Profile Image for Annette.
752 reviews17 followers
December 8, 2008
I remember "This Present Darkness" with fondness from my early - mid teen years. While some may disdainfully complain that Peretti is nothing but a fantasy writer for Christians and that his works cause the easily influenced to see demons behind every tree, in my opinion he does the church a service by reminding us of the supernatural forces which actually *are* at work in our world and which many of us have done out best to forget in this "modern" era. Do they function exactly as Peretti describes? No, I am certain they don't. This is clearly fiction, and the author would not claim otherwise. And I don't envy the line he has to walk between theology and story telling, fearmongering and faith. Certainly there are going to be some slip-ups, and equally certainly no single group of Christians is going to agree exactly where they are. :) But there are undeniably some good principles behind the action, and a darned good story to boot. I still recommend "This Present Darkness" and its sequel "Piercing the Darkness" to anyone looking for a good read and perhaps an eye-opening glimpse into the spiritual forces beyond our ordinary perception.
Profile Image for Brian Hodges.
212 reviews52 followers
May 8, 2008
Christian fiction at its very best.

Peretti doesn't make the mistake that a lot of other Christian authors make. He doesn't ever stop telling his story to preach some valuable theological lesson. Rather he weaves it seamlessly into the narrative. The overarching theme of this book is "the power of prayer". But the story is straight out of a Stephen King novel. A small town is under attack from dark forces, both in this world and in the spiritual realm. The story is told from the points of view of humans and their angel protectors. Truly fascinating. Even if you think Christianity is a farce, this book still stands on its own.

I will also say that the sequel "Piercing the Darkness" wasn't nearly as good.
Profile Image for Bibi.
1,282 reviews3,316 followers
November 18, 2016
I read this some 15 years ago and still it resonates. A great depiction of good v. evil. Angels v. Demons. Highly recommend!
Profile Image for Jerry.
4,631 reviews57 followers
April 14, 2022
The book that started it all...

EDIT: I remember the first time I got my hands on this book; I was in college--I went to a community college, mind you--and my mom and I were "garage saling"--that is, going to garage sales, not having one--in a nearby city. Imagine how happy I was when I came across both this book and its sequel...and for super cheap, at that. Sure, I'd read Frank Peretti before; I'd had a blast with his Veritas Project duology, and even watched the Hangman's Curse flick. Not only that, but, I had read one or two of his Cooper Kids novels, and had even heard the audio version of Tilly. However, This Present Darkness was unlike any of those other works, and also was a game changer for Christian literature; though fiction in that genre had been around well before Mr. Peretti--take a look at the works of Grace Livingston Hill for an example--it hadn't really caught on until this book was published. Without it, we wouldn't have the works of great authors such as Ted Dekker, Bill Myers, or Robin Parrish. So, my reading diet--especially this month--owes a lot to this book.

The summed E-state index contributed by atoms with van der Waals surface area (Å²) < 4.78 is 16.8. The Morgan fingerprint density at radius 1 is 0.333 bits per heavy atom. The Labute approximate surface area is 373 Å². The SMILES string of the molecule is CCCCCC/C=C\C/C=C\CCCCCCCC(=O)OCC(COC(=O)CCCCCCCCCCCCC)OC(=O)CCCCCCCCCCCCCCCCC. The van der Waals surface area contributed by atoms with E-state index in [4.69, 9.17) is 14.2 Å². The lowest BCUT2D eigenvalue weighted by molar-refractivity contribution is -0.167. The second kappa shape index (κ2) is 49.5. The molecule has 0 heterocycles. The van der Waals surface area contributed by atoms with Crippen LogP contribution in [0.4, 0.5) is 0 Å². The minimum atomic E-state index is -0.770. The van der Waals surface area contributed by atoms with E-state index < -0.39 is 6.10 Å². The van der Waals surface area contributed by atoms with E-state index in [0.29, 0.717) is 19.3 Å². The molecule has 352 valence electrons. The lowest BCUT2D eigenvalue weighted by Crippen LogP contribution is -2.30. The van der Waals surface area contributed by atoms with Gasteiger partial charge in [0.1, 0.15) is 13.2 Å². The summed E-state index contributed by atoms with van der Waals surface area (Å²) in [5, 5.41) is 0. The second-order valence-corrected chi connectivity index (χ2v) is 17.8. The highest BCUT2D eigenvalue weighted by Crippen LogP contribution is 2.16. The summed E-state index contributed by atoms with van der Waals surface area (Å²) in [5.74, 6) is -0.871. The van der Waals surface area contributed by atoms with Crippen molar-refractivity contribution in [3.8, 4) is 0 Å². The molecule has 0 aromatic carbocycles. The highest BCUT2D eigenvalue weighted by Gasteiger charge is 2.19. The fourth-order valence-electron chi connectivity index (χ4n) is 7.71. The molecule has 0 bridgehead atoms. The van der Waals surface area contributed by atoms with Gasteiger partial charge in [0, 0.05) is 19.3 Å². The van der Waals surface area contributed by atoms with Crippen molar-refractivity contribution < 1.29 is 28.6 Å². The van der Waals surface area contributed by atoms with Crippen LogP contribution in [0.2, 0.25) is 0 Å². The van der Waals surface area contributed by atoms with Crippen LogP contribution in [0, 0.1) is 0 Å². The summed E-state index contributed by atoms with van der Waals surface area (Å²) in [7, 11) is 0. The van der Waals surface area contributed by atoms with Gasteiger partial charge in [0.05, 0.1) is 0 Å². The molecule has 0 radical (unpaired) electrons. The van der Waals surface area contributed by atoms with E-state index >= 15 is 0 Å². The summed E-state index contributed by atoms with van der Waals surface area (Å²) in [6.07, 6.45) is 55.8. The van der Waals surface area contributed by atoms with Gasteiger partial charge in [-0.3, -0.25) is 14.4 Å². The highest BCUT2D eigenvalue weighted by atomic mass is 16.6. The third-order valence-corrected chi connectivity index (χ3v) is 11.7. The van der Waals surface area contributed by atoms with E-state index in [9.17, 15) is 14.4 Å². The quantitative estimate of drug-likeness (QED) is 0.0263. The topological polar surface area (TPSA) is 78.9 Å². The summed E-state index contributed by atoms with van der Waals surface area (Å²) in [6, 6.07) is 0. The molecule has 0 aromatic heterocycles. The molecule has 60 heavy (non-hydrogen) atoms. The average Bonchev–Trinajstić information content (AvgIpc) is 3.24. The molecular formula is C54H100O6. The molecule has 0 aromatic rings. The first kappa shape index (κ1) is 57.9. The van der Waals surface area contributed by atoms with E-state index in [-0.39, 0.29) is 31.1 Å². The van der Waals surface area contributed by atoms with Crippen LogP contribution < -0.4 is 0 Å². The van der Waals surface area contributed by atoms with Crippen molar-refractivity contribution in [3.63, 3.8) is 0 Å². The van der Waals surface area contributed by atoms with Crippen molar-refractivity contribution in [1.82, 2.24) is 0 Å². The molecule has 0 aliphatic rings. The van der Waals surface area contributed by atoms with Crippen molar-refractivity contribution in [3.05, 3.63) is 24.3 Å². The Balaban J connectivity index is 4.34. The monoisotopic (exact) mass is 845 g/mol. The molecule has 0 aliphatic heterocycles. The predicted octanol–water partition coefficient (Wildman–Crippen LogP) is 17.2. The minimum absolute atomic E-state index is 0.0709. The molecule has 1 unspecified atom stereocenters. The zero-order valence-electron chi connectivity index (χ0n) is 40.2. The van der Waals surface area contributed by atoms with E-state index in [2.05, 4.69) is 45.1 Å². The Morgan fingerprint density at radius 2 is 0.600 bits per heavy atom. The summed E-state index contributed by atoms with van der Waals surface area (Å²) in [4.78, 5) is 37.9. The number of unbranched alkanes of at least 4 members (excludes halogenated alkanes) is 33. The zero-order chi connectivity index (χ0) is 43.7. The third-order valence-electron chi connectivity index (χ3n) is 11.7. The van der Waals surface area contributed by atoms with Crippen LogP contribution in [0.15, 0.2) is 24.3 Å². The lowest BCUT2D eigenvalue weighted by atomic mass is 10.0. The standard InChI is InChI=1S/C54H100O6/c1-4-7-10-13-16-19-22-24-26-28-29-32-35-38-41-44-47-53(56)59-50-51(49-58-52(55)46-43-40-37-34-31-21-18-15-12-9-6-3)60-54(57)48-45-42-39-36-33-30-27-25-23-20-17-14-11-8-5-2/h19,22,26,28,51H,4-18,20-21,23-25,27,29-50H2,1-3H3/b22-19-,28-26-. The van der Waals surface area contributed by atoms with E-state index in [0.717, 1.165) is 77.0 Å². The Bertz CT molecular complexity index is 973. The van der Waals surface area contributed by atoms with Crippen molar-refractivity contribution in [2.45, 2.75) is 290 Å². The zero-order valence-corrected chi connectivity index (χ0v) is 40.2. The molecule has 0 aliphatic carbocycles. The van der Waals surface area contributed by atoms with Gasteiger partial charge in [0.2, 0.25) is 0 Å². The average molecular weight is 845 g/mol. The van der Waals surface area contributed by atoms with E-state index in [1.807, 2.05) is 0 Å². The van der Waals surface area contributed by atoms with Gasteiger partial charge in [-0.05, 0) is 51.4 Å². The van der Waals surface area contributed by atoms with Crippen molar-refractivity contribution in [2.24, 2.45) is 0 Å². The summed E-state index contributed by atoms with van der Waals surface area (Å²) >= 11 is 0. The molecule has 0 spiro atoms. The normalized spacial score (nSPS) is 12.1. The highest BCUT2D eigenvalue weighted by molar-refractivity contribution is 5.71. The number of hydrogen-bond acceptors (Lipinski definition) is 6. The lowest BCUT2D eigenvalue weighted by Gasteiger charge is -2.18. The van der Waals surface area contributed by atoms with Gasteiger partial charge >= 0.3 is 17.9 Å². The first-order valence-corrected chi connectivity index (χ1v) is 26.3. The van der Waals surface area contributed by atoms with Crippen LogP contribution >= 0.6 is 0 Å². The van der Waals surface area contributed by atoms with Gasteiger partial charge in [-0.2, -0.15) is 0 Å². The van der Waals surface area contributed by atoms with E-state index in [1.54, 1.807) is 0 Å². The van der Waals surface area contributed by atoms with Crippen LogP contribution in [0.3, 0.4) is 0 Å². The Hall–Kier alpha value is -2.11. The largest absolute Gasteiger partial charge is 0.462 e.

Profile Image for Lyn.
1,851 reviews16.4k followers
August 16, 2017
Written as a "Christian science fiction" or a Christian fantasy, this involved a behind the scenes war between angels and demons, taking place invisibly while Earthly struggles are taking place contiguously.

Obviously there is going to be a certain audience for this kind of fiction, but it was well written and entertaining.

Profile Image for Sharae.
2 reviews2 followers
April 27, 2012
Hands down, the most eye opening book I've ever read that actually changed my views and outlook at everyday happenstance in the world. I couldn't wait for the sequel but darn it. It just did not stack up to the first. Sure it's fiction but man..this particular fiction has become my fact by deliberate choice because for me there is no down side in doing so. The book is a sparkler. I passed it on to my husband, who couldn't put it down, then my son who also loved it and finally I convinced my non-reader daughter to buckle down and read it. She was not disappointed. If you're a christian, Frank Peretti pulls away the curtains and give a view of what "might" be going on in the day-to-day goings on of angels in the upper and lower realms. So enjoyable, so entertaining, so satisfying in the end. O man. can anyone come up with something to compare. I had high hopes for the "Left Behind" series that crashed and burn when I couldn't get past the first chapter of the first book. SO there it sits, on my shelf for treasured books only. To be re-read every few years until I die.
Profile Image for Eddy Wood.
6 reviews
September 2, 2008
This book was written in 1986, but I read it for the first time just recently. There are some things about the book that seem a bit dated now, but at the time I'm sure Frank Peretti was breaking new ground in a lot of ways.
This book was written at a time when the big enemy to the church seemed to be the occult, and it exercising influence in American daily life, and surreptitiously leading Christians astray; hence the main themes of the book.